The Major Oil Marketers Association of Nigeria (MOMAN) has said the inability of its members to access funding has stalled plans for the take off of members’ refineries.
MOMAN Chairman, Mr.Tunji Oyebanji, disclosed this at a media interaction in Lagos on Thursday.
He regretted that, two years after some of its members were granted refining licenses by the Department of Petroleum Resources (DPR), the dream to commence refining operations has become a tall order.
The MOMAN Chairman who is also the Managing Director of 11 Plc, formerly Mobil Oil Nigeria Plc, explained that, though crude oil refining was part of MOMAN’s responsibility as a way of boosting accessibility and availability of petroleum products in the country but lack of funding has made the aspiration impossible
“Refining is a global business that requires huge investment. But our members can’t get loans from banks because once it got to the stage where they were asked how they intend to recoup investment, they cannot provide answers. There’s no way we can recoup investment in a regulated market,” he said.
‘‘The funding requirement for refinery runs into billions of dollars. And for us to enter into such business, we need the support of the banks which we cannot get at the moment because the downstream sector is not yet deregulated. That’s why you see our members holding licensees without utilizing same,’’ he lamented.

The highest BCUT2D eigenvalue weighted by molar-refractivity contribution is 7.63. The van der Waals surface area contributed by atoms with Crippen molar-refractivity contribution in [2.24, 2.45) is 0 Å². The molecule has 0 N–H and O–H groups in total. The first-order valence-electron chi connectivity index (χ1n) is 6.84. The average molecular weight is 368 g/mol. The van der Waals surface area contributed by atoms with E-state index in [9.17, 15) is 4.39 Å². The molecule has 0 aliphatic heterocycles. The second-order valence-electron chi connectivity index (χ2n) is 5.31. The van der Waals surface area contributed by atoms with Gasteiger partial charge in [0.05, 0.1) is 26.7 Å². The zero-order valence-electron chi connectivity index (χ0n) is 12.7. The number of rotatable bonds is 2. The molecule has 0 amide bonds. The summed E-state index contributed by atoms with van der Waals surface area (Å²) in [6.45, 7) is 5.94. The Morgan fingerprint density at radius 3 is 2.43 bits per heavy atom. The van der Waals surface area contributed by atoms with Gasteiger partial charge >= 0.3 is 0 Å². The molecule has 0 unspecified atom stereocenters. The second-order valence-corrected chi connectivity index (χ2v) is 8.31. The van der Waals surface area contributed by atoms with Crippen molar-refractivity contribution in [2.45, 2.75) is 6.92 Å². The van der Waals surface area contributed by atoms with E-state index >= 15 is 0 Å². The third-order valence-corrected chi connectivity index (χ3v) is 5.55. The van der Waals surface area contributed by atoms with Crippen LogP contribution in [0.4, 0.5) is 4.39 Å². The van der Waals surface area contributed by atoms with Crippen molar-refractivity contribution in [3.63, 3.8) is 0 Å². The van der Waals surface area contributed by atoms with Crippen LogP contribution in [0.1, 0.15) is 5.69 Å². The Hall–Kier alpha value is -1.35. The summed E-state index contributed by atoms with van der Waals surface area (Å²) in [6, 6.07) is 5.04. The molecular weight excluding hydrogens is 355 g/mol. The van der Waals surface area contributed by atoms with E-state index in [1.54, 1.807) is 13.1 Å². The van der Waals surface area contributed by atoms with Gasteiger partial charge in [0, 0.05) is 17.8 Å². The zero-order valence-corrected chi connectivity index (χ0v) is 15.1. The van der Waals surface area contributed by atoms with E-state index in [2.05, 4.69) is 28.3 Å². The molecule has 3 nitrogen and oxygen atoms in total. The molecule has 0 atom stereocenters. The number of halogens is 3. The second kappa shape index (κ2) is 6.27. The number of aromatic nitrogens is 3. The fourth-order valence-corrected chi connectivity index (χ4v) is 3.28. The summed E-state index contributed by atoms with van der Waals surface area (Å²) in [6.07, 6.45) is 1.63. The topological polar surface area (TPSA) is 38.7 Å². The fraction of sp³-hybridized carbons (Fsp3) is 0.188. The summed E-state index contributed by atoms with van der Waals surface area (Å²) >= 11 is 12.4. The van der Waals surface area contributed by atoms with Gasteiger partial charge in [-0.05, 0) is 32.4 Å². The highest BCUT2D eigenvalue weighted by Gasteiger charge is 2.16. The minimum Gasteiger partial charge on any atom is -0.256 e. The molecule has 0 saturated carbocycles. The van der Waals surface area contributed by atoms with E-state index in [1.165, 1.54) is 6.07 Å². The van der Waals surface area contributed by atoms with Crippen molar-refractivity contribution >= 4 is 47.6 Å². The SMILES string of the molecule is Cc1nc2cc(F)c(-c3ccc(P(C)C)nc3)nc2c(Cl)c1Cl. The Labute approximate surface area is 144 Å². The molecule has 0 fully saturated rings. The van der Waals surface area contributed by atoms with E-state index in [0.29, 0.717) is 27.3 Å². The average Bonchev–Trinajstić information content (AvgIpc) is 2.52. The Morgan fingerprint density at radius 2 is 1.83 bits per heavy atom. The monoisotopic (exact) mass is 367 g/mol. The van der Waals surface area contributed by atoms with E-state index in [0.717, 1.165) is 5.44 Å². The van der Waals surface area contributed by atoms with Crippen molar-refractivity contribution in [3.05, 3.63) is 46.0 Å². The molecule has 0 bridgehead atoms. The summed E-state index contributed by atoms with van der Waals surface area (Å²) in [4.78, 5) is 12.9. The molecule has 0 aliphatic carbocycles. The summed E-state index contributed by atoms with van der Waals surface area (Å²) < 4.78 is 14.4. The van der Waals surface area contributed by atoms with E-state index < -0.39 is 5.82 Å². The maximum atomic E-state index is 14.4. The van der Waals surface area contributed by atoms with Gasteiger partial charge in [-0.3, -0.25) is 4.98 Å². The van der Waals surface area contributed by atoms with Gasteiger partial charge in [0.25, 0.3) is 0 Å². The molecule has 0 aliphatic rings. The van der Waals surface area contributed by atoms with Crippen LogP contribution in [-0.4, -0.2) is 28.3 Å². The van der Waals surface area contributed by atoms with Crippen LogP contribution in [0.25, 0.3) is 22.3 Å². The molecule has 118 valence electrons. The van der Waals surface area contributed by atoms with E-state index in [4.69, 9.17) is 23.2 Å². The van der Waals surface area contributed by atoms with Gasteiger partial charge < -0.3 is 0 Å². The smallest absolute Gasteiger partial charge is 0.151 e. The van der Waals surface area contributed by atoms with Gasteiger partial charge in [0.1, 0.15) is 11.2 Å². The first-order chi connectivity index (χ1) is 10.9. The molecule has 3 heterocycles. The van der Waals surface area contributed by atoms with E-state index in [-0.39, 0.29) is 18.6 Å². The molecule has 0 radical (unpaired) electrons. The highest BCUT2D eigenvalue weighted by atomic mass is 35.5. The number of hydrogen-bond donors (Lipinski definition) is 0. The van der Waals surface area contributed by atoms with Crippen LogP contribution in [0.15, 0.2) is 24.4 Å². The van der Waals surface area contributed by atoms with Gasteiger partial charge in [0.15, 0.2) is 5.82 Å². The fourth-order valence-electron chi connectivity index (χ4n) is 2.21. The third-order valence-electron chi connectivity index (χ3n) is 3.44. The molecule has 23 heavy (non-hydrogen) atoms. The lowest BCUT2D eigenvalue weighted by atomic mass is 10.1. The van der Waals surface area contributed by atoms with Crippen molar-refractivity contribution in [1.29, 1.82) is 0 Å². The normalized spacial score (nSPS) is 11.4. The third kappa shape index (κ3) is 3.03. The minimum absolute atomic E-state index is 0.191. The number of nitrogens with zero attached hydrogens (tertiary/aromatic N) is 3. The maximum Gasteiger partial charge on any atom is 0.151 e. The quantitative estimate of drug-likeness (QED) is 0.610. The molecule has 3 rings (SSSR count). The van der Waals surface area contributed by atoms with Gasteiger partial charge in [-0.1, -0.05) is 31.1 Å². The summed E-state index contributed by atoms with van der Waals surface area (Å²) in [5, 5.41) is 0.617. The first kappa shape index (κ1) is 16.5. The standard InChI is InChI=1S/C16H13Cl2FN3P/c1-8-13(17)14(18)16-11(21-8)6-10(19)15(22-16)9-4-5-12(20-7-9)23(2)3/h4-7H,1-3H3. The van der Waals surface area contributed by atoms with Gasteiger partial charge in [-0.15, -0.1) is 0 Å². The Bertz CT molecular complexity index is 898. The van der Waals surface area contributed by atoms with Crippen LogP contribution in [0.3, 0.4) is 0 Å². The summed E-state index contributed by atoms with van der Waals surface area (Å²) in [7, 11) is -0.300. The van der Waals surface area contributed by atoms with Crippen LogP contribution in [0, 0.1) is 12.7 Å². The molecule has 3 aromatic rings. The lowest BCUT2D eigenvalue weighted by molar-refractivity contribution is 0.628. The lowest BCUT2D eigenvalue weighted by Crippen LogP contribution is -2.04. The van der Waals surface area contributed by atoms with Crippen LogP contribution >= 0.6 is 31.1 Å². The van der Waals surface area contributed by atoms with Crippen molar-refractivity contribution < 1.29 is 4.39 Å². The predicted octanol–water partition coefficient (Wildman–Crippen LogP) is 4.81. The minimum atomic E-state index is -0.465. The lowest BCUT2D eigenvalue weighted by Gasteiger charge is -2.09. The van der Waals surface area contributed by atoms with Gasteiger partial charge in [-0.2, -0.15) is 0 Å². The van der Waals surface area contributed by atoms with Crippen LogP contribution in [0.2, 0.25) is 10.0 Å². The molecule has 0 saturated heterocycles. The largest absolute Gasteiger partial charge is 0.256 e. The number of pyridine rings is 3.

He stated that there was need for a policy direction on the future of the downstream sector in next five years, adding that the lack of a policy framework for the industry remained a major setback to the potentials.
“The industry framework as presently in place should be reviewed. Legislation like the Petroleum Industry Bill (PIB) should be passed. Without this, we have an industry that is naturally dying,”.
He argued that MOMAN members were really suffering from lack of policy direction for the sector, saying many projects that ought to boost infrastructure development have been stalled
“Once there is no scarcity, people don’t care about what is going on along the distribution value chain. Jobs are being lost, other companies that provide logistics for the sector are dying. In the long run, it will have a negative impact on the economy as a whole.
The entire value chain needs to be catered for through government policy. Most international oil companies have divested from the downstream sector, others have closed their terminals and this is not good for the industry.”
He explained that the reason for unattractiveness in the downstream sector is due to the fact that the sector is regulated as against deregulation.
“We are tied to a margin that we cannot adjust. Poor profit margin, low investment in infrastructure like pipelines, tank farms, depots and trucks are factors hindering growth in the sector,” he said.